The Surgical Pause Practice is Saving Veterans’ Lives
September 22, 2021
Takeaway: Dr. Daniel Hall and colleagues have developed and executed a national diffusion agreement for the Surgical Pause Practice, which screens frail Veterans before surgery so that the care plan can be optimized. They also developed a national CPRS (computerized patient record system) template to facilitate frailty assessment with the Risk Analysis Index (RAI). In addition, pilot testing is underway at 11 VAMCs with a national release date of September 22, 2021.
The Risk Analysis Index or RAI is a 14-item instrument used to measure surgical frailty. The RAI is the most thoroughly validated measure of surgical frailty prospectively tested in more than 450,000 surgical patients (including national samples of Veterans).
Frailty is a global syndrome of decreased physiological reserve accurately measured by the Risk Analysis Index (RAI). Surgical stress can exhaust frail patients’ limited reserve, which has important implications for the surgical patient because a diagnosis of frailty is associated with markedly increased risks for post-operative mortality and morbidity. Many surgical procedures are considered so minor that surgeons spend little time considering if patients can endure the stress of surgery; however, when a patient is very frail, as many as 1 in 3 die within 6 months of surgery – even after “minor” surgery.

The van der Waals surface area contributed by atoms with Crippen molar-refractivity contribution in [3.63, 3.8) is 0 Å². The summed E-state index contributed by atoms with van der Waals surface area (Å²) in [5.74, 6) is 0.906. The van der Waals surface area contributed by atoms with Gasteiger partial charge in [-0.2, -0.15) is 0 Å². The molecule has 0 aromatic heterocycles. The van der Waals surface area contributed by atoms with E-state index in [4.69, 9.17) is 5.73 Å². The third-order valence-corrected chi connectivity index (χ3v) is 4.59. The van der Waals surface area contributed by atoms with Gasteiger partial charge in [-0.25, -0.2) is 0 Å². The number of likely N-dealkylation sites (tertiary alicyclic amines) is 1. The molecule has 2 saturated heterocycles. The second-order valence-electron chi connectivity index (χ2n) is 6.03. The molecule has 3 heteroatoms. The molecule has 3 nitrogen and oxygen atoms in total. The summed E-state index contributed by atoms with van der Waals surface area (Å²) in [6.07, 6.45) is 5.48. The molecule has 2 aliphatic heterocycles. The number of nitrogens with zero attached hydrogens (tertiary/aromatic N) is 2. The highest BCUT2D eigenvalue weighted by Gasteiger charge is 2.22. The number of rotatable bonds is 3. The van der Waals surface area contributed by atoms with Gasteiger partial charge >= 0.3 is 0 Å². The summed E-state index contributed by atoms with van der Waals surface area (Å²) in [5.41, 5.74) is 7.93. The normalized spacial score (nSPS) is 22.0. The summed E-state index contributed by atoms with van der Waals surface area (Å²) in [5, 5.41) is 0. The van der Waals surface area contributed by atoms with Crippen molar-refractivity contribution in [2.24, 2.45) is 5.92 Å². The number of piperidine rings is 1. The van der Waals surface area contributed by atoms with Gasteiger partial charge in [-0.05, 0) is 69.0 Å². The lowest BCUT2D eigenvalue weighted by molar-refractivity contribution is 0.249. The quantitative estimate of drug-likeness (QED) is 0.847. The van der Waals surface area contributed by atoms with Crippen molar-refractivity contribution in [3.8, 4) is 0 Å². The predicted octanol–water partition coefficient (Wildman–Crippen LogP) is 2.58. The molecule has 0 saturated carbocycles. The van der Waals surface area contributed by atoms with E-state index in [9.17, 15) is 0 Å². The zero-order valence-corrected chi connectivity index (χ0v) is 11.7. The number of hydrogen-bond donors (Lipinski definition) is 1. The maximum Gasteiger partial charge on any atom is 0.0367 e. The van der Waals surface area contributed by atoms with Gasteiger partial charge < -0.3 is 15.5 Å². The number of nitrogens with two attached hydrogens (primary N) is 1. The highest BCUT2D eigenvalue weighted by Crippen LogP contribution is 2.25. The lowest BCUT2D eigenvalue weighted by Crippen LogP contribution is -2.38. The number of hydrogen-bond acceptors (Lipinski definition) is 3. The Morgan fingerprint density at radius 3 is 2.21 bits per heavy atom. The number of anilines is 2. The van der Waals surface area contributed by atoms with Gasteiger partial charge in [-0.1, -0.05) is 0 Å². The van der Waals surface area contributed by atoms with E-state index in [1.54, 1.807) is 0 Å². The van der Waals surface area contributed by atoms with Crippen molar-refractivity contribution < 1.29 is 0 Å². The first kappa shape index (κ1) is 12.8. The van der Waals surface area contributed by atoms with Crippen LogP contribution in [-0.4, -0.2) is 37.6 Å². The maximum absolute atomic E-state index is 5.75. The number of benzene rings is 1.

Daniel Hall, MD, MDiv, MHSc – a VA surgeon and core investigator with HSR&D’s Center for Health Equity Research & Promotion (CHERP) and former HSR&D Career Development Awardee – developed a highly effective RAI clinical tool to screen frail elderly Veterans before they have surgery. The Surgical Pause Practice, utilizing the RAI, screens for frailty in approximately 30 seconds, reliably identifying the highest risk patients at the point-of-care. Patients at highest risk are referred for further evaluation, often using an interdisciplinary approach that can include both preoperative goal clarification and prehabilitation. At the Omaha VA Medical Center, the Surgical Pause triggered administrative review of frail patients considering surgery, and mortality rates among frail Veterans scheduled for surgery dropped from 25% to 8%. The screening tool has subsequently been implemented at VA Medical Centers (VAMCs) in Pittsburgh, Phoenix, Atlanta, and Palo Alto. In each case, the screening tool elicited a “pause” for frail patients during which a variety of interventions are deployed – all aimed at improving care. The Surgical Pause practice was then awarded Gold Status by VA’s Diffusion of Excellence.
Part of the VHA Innovation Ecosystem, the Diffusion of Excellence identifies, tests, and diffuses innovative, promising practices across the VA healthcare system through a repeatable process for scaling innovation.
This is a chance for all our employees – out there doing incredible work through the Innovation Ecosystem – to demonstrate innovation in action, and, ultimately, how VHA is changing and saving Veterans’ lives. Dr. Ryan Vega, Director, VHA Innovation Ecosystem